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Adaptation & Mitigation

In the coming decades, climate change will affect our environmental, social, and economic resources. We have the ability to respond in a variety of ways to influence how our changing climate will affect us and the natural and built environments we depend on. Our responses fall into two broad categories: mitigation and adaptation. Mitigation refers to the steps we take to slow down the rate of climate change through reductions of greenhouse gases in our atmosphere, while adaptation refers to the ways we prepare for and react to changes in our climate to reduce the risks posed by those changes.

Human activities increase the amount of greenhouse gases in the atmosphere, mainly through the burning of fossil fuels and deforestation, which accelerate global climate change. One type of mitigation strategy is limiting greenhouse gas emissions through laws that restrict how much can be released into the air by certain nations or industries. On a global scale, nations are still working to negotiate limits on greenhouse gas emissions through the United Nations Framework Convention on Climate Change. Though the United States has yet to pass legislation to mitigate climate change, California, Minnesota, and Hawaii have established greenhouse gas emissions targets for their states. Individuals can also help reduce emissions by reducing energy use at school, work, and in their homes; driving and flying less; and by carpooling, biking, or walking more. Mitigation efforts also include ways to store carbon in the environment to inhibit its release into the atmosphere as carbon dioxide, a major greenhouse gas. Natural resource professionals can mitigate through preventing destruction of forests and protecting wetlands and peatlands that play an important role in capturing and storing greenhouse gases.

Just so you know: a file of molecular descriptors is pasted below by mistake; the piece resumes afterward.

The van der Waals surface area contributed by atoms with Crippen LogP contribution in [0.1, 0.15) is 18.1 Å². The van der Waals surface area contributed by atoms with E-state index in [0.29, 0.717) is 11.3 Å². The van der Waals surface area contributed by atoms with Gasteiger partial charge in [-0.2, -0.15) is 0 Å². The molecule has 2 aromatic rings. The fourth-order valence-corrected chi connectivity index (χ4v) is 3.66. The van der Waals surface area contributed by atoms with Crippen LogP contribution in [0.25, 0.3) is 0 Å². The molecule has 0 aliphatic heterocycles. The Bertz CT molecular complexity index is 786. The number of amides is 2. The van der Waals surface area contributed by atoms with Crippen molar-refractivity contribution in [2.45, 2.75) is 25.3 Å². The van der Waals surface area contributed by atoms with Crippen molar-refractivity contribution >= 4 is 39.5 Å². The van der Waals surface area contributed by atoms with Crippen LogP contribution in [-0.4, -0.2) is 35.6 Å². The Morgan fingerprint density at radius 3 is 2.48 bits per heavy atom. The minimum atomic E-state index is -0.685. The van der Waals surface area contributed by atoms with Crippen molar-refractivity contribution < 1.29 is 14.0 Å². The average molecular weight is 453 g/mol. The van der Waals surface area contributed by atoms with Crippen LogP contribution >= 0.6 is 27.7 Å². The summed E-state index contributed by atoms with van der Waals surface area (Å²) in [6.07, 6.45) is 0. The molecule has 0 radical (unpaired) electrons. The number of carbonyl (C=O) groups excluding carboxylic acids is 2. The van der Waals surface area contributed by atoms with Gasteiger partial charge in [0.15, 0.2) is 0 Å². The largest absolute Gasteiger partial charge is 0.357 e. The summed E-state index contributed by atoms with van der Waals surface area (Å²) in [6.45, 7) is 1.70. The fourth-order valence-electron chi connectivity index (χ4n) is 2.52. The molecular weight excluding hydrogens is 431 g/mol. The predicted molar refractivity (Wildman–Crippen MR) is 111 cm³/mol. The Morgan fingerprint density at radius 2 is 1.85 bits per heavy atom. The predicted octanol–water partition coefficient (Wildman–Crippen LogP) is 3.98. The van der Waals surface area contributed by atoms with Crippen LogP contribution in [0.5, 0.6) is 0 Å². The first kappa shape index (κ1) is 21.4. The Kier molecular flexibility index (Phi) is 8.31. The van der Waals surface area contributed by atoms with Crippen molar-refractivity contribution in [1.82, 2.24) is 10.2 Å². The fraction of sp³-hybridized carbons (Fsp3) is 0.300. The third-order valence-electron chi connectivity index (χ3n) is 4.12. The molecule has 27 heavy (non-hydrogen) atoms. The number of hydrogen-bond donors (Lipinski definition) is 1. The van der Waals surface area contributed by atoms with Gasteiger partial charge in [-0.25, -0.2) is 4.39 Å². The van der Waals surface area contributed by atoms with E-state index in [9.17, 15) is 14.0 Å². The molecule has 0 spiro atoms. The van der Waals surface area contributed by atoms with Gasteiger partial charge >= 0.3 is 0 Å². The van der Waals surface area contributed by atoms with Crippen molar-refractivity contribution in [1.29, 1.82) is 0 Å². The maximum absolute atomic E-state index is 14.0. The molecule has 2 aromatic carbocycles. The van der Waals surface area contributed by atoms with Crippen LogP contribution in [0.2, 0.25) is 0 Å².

Adaptation means identifying and preparing for the impacts of climate change. Impacts like increased flooding, heat waves, longer growing seasons, and warmer winters will leave human populations and ecosystems at risk, but there are things we can do to be less vulnerable to these changes. For example, communities can prepare for climate change by updating stormwater infrastructure to handle bigger floods; rezoning flood plains to avoid property damage with increased flooding; and developing heat emergency action plans to assist vulnerable urban populations during heat waves. Natural resource managers can also help plants and animals adapt by making changes such as planting vegetation to provide more shade for coldwater trout streams or creating wildlife corridors to help animals move to more suitable habitats as the climate changes.

Even with aggressive mitigation efforts, our climate will continue to change over the next 50 to 100 years because of the amount and longevity of greenhouse gases already in the atmosphere. We have to prepare for and adapt to those changes. As a society, we must pursue both mitigation and adaptation in order to remain resilient in the face of climate change.

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